CLEVELAND, Miss. — It's not easy to escape the Delta. People have been writing songs for 100 years about how hard it is to escape, especially this part of the Delta, where the crushing poverty and the heat storms and the ghost towns get hold of you and won't let go.
Some used to hop a train out, but the trains don't stop here anymore. Some worked their way out, but jobs have gotten scarce. Few dreamed of escaping through books. Then Ronnie Wise came along.
How many have learned to read because of Wise? He lost count long ago. Hundreds, maybe thousands. He doesn't care. As director of libraries for Bolivar County, one of America's least literate places, where 41% of 40,000 residents can't read, Wise keeps his mind on what needs doing, not what's been done, which might be why he looks so cranky.
He glances out his office and spots someone headed toward Fiction, meaning another reader will soon discover the picklock words of Flannery O'Connor or Joseph Conrad, another person will soon escape the Delta, using one of Wise's libraries as the point of departure. Such is the hope, anyway, that's given shape to Wise's last 30 years.
It's a long time for anybody at one job, 30 years. For Wise it feels like 130, because he's spent most of it fighting arsonists, bureaucrats, censors, racists, tornadoes, apathy, poverty, thieves -- and mold, that insidious green carpetbagger. He used to enjoy a good, clean fight, but less so lately. Lately, the hours have felt like days, the days like compressed eternities.
But eternity ends today. Come 5 o'clock, Wise is taking early retirement. For once it's his turn to escape.
No one knows just why Wise is retiring, or what happens next, to this part of the Delta or to him, and that might be another reason he looks so cranky. Every escape, after all, is an anxious and secretive undertaking.
Then again, Wise always looks cranky.
People just don't realize the stress of a Mississippi librarian's life, he says. People don't understand what it takes to keep those front doors open -- or what's at stake if you don't. Reading, Wise believes, is life. Illiteracy, therefore, is death. He witnesses its stranglehold every day. Shopping at the grocery store, standing in line at the bank or post office, he's constantly accosted by strangers trying to conceal their secret behind the same lie. "Excuse me," they say. "Forgot my glasses -- could you tell me what this says?"
People call him a librarian, and he surely looks like a librarian, with his sedentary frame, thick eyeglasses, fastidiously trimmed hair and goatee. But, deep down, he feels like something else, something more. He feels like the Sisyphus of Mississippi. He feels like a superhero in one of his beloved comic books, even though he fights the forces of darkness with little more than night classes and meager grants, and he loses more than he wins; 30 years of that would make even Spiderman cranky.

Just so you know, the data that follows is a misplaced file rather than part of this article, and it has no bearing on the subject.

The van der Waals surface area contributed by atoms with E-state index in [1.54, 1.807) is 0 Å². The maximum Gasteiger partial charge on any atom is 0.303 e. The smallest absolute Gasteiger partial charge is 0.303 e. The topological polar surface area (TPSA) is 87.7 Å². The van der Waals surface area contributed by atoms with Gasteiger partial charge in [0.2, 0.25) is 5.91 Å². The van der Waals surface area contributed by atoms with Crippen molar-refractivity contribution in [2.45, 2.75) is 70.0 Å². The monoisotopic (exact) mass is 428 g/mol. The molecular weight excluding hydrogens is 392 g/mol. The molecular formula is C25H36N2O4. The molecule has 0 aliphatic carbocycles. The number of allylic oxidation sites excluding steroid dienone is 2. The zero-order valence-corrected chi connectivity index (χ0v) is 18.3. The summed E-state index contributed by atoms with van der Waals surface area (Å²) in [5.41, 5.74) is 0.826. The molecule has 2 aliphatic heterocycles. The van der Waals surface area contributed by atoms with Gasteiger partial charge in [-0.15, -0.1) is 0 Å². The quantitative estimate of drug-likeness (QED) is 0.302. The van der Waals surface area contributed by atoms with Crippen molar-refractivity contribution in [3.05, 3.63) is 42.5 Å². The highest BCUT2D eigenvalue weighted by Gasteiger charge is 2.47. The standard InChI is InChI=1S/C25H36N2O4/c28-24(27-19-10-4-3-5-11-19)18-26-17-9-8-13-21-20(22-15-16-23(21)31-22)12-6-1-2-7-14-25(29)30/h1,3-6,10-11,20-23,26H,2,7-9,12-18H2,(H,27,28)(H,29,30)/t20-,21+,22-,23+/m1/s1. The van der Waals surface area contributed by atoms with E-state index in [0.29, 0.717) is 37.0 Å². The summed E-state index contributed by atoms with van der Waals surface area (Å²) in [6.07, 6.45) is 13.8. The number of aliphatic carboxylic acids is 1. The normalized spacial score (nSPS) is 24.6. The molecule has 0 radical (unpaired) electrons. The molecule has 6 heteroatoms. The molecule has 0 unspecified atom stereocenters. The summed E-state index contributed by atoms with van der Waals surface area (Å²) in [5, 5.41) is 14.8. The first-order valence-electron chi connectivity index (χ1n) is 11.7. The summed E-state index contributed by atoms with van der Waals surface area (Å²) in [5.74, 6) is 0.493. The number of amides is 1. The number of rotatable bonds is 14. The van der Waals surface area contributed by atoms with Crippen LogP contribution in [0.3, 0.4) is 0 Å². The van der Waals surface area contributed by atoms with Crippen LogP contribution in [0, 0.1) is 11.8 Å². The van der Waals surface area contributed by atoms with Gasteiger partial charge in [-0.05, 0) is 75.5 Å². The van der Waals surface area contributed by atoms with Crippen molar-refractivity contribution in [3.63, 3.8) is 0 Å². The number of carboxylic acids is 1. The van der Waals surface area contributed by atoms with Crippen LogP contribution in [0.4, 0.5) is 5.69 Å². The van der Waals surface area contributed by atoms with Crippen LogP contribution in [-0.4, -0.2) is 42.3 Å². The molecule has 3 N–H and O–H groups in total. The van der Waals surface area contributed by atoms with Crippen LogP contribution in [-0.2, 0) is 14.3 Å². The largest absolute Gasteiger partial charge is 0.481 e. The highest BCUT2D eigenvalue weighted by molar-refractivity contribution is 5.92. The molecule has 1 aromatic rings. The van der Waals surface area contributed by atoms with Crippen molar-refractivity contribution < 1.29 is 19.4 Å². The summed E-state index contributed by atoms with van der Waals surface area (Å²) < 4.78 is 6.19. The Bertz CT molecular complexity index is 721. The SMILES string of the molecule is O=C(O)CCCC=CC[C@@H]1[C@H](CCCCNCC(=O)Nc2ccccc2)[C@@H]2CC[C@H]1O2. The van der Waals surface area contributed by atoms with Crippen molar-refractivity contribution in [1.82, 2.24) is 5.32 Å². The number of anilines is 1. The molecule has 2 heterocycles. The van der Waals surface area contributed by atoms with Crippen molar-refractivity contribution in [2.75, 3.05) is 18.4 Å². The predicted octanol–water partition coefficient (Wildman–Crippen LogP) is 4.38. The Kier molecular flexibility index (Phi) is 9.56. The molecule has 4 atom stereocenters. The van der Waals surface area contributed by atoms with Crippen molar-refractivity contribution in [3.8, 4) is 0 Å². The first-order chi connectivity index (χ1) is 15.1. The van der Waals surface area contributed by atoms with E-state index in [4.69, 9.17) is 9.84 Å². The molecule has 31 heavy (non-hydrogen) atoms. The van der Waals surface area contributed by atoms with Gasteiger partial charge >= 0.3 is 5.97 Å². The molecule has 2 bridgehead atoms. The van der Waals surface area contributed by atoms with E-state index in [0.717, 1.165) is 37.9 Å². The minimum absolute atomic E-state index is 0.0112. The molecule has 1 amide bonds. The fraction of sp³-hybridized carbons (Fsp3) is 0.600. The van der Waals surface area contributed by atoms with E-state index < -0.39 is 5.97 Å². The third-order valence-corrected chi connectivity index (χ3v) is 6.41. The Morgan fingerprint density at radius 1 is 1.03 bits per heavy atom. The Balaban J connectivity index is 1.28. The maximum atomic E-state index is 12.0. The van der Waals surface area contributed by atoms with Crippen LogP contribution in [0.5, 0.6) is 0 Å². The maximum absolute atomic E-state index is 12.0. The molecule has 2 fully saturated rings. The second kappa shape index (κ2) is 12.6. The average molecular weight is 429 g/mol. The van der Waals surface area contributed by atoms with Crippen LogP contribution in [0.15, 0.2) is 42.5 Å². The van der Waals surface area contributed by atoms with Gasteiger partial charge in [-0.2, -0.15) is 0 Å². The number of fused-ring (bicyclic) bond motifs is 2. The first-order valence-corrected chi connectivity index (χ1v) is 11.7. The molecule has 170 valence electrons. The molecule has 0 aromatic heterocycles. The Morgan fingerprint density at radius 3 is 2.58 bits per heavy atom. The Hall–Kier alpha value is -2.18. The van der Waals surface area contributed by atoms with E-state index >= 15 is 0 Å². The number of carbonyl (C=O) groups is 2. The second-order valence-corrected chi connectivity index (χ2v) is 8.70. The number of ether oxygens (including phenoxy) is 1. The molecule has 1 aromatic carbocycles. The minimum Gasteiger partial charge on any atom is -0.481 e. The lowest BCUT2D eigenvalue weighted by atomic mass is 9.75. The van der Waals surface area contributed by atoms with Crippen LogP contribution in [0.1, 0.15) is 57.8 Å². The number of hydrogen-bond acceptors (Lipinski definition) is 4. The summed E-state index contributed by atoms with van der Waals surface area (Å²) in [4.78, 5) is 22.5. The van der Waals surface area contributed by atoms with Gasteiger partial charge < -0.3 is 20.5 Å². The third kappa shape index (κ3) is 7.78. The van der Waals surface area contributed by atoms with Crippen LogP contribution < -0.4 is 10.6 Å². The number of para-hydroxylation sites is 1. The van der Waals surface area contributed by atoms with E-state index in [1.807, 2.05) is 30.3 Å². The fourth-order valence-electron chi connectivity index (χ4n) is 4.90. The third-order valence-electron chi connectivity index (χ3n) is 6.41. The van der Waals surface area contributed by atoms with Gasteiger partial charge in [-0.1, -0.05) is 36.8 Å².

So thoroughly has Wise devoted himself to crusading for literacy, to creating a book-lined fortress in the middle of the book-starved Delta, that everyone around here figured he'd die among his books. "Just felt like it was time to close this chapter of my life," he tells them all with a tight smile.
A nonexplanation, which keeps questioners at bay. Precisely as it's meant to do.
Wise doesn't like to talk about his reasons, or his feelings, especially when it comes to his 10 libraries, which he loves like the children he never had. Some things go beyond words, even for a divorced 55-year-old librarian who's dedicated his life to the furtherance and cherishment of words.
He'll admit this much: He's done with the Delta. Born in Memphis, Tenn., raised in Webb, Miss., he's never lived anywhere else and he's ready for a change. He hates change, clings to his 1986 computer and keeps phone numbers in his checkbook because he refuses to figure out his cellphone, but today he's making the biggest change of all. Leaving the Delta. He's proud of his home, and desperate to escape it, and the contradictions about him only start there. Kind and rude, eloquent and reticent, he's an altruistic loner, a misanthropic do-gooder, a study in inscrutability straight out of Eudora Welty or William Faulkner.
He's a literacy crusader who's hard to read.
But there's a strange look in his eye today, a faint gleam that suggests this day could be different. Maybe, before 5 o'clock, with nothing to lose and no consequence if he offends anyone, Wise will stop concealing his secret. Or at least drop a hint as to why he's leaving.
Such is the hope, anyway, that gives shape to his Last Day.
He used to love his job. Even back at the start, when he first got hired to drive the county bookmobile. It was 1976, three years after he'd graduated from Delta State, and though he earned peanuts, he felt important, because every time he piloted his cargo of novels and Bibles through the cotton fields, people with no running water and not enough to eat would come racing out to meet him.